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The Astronomical Journal


Department of Physics and Astronomy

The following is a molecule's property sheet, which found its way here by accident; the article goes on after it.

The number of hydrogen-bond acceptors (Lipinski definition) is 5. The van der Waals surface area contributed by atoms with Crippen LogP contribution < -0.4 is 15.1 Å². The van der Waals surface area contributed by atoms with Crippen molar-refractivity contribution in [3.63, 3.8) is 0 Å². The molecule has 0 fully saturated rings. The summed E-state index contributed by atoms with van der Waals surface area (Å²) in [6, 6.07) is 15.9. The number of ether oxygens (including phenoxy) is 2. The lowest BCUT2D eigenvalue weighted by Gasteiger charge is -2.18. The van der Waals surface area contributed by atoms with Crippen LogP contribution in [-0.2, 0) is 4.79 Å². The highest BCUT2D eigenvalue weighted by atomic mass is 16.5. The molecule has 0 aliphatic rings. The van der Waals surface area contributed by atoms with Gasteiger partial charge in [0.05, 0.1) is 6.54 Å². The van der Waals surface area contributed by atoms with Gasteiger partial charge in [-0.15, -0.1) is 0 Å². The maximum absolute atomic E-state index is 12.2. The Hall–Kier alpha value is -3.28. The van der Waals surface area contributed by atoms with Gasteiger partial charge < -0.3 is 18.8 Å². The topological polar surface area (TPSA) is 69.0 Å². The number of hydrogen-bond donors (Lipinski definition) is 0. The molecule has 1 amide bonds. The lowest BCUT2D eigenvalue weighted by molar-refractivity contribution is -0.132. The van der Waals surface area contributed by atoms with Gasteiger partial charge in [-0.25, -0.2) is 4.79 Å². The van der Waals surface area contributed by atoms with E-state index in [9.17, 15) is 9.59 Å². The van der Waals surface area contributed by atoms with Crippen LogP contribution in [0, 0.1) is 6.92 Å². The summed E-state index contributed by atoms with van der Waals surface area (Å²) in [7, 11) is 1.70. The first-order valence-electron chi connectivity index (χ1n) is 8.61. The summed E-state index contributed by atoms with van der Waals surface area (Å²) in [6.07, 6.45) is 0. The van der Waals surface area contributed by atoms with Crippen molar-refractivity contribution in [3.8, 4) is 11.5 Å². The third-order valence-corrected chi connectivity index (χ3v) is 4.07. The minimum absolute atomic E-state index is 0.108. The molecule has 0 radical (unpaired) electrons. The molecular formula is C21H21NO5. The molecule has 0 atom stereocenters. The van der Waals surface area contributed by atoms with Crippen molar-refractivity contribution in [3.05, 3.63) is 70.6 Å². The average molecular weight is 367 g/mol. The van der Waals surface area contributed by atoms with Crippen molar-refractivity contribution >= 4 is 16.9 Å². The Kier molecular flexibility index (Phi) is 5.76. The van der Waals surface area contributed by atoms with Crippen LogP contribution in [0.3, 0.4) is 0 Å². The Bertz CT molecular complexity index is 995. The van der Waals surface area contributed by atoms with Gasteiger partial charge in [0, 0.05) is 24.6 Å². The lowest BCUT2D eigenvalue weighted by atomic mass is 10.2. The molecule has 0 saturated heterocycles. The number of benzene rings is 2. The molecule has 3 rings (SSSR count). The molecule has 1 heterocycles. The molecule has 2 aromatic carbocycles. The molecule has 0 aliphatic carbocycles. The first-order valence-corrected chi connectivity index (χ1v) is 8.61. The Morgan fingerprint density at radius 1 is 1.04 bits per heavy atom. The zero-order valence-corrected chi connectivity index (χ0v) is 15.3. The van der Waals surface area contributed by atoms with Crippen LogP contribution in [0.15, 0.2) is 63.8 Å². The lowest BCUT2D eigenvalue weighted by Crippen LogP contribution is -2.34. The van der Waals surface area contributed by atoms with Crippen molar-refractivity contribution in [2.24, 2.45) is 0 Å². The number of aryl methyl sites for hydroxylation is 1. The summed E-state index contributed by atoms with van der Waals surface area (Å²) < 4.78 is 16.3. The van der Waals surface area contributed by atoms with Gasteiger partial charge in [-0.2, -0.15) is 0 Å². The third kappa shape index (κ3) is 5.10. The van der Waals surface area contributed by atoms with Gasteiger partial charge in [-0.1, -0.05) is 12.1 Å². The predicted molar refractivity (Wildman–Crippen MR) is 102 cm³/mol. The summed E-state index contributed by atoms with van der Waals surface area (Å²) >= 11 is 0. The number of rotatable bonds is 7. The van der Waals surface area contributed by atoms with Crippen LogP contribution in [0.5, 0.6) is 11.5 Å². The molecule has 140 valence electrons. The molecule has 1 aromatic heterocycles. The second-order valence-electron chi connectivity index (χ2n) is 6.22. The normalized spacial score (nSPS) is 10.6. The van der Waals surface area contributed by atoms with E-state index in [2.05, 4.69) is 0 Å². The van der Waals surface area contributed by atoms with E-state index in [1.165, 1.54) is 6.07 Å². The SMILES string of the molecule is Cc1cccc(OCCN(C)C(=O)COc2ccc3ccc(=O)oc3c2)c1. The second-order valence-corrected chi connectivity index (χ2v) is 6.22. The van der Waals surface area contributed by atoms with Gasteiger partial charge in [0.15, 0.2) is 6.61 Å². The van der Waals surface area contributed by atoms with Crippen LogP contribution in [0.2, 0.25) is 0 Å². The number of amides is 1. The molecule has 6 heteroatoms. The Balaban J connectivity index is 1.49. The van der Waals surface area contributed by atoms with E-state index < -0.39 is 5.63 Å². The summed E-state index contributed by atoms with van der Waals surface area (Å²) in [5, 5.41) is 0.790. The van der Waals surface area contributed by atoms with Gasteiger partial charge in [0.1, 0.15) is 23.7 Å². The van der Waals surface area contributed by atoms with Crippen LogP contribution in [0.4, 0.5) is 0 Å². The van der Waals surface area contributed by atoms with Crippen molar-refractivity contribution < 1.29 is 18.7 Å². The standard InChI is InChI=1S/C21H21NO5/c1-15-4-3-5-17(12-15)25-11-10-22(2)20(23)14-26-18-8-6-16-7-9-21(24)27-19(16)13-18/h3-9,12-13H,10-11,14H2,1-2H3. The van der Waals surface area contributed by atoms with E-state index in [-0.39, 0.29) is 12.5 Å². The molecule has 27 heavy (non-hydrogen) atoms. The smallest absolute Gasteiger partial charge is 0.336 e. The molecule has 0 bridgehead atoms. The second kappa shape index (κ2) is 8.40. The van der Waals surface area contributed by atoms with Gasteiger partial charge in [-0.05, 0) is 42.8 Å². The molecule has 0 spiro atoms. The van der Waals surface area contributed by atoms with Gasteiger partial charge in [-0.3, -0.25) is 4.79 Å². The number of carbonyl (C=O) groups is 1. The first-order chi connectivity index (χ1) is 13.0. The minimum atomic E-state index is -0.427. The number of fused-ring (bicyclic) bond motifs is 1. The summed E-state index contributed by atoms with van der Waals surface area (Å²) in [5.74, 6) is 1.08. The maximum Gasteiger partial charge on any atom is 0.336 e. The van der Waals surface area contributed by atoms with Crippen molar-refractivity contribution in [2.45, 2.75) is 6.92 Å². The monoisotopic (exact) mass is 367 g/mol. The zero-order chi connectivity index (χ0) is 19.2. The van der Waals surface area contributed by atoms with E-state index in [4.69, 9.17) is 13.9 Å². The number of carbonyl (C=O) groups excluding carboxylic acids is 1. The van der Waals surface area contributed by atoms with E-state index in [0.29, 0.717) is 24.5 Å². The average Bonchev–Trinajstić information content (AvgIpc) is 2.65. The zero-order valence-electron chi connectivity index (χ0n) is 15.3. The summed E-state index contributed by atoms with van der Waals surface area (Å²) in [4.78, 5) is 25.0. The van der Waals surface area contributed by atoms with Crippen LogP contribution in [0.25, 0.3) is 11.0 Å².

A low-dispersion Keck I spectrum of SN 1980K taken in 1995 August (t = 14.8 yr after explosion) and a spectrum taken in 1997 November (t = 17.0 yr) at the MDM Observatory show broad 5500 km s-1 emission lines of Hα, [O I] 6300, 6364 Å, and [O II] 7319, 7330 Å. Weaker but similarly broad lines detected include [Fe II] 7155 Å, [S II] 4068, 4072 Å, and a blend of [Fe II] lines at 5050–5400 Å. The presence of strong [S II] 4068, 4072 Å emission but a lack of [S II] 6716, 6731 Å emission suggests electron densities of 105–106 cm-3. From the 1997 spectrum, we estimate an Hα flux of (1.3 ± 0.2) × 10-15 ergs cm-2 s-1, indicating a 25% decline from the 1987–1992 levels during the period 1994 to 1997, possibly related to a reported decrease in its nonthermal radio emission. A 1993 May, Multiple Mirror Telescope spectrum of SN 1979C (t = 14.0 yr) shows a somewhat different spectrum from that of SN 1980K. Broad, 6000 km s-1 emission lines are also seen but with weaker Hα, stronger [O III] 4959, 5007 Å, more highly clumped [O I] and [O II] line profiles, no detectable [Fe II] 7155 Å emission, and a faint but very broad emission feature near 5750 Å. A 1997 Hubble Space Telescope Faint Object Spectrograph, near-UV spectrum (2200–4500 Å) shows strong lines of C II] 2324, 2325 Å, [O II] 2470 Å, and Mg II 2796, 2803 Å, along with weak [Ne III] 3969 Å, [S II] 4068, 4072 Å, and [O III] 4363 Å emissions. The UV emission lines show a double-peak profile with the blueward peak substantially stronger than the red, suggesting dust extinction within the expanding ejecta [E(B-V) = 0.11–0.16 mag]. The lack of detectable [O II] 3726, 3729 Å emission, together with [O III] λλ(4959 + 5007)/λ4363 4, implies electron densities 106–107 cm-3. These Type II linear supernovae (SNe II-L) spectra show general agreement with the lines expected in a circumstellar interaction model, but the specific models that are available show several differences with the observations. High electron densities (105–107 cm-3) result in stronger collisional de-excitation than assumed in the models, thereby explaining the absence of several moderate to strong predicted lines such as [O II] 3726, 3729 Å, [N II] 6548, 6583 Å, and [S II] 6716, 6731 Å. Interaction models are needed that are specifically suited to these supernovae. We review the overall observed range of late-time SNe II-L properties and briefly discuss their properties relative to young, ejecta-dominated Galactic supernova remnants.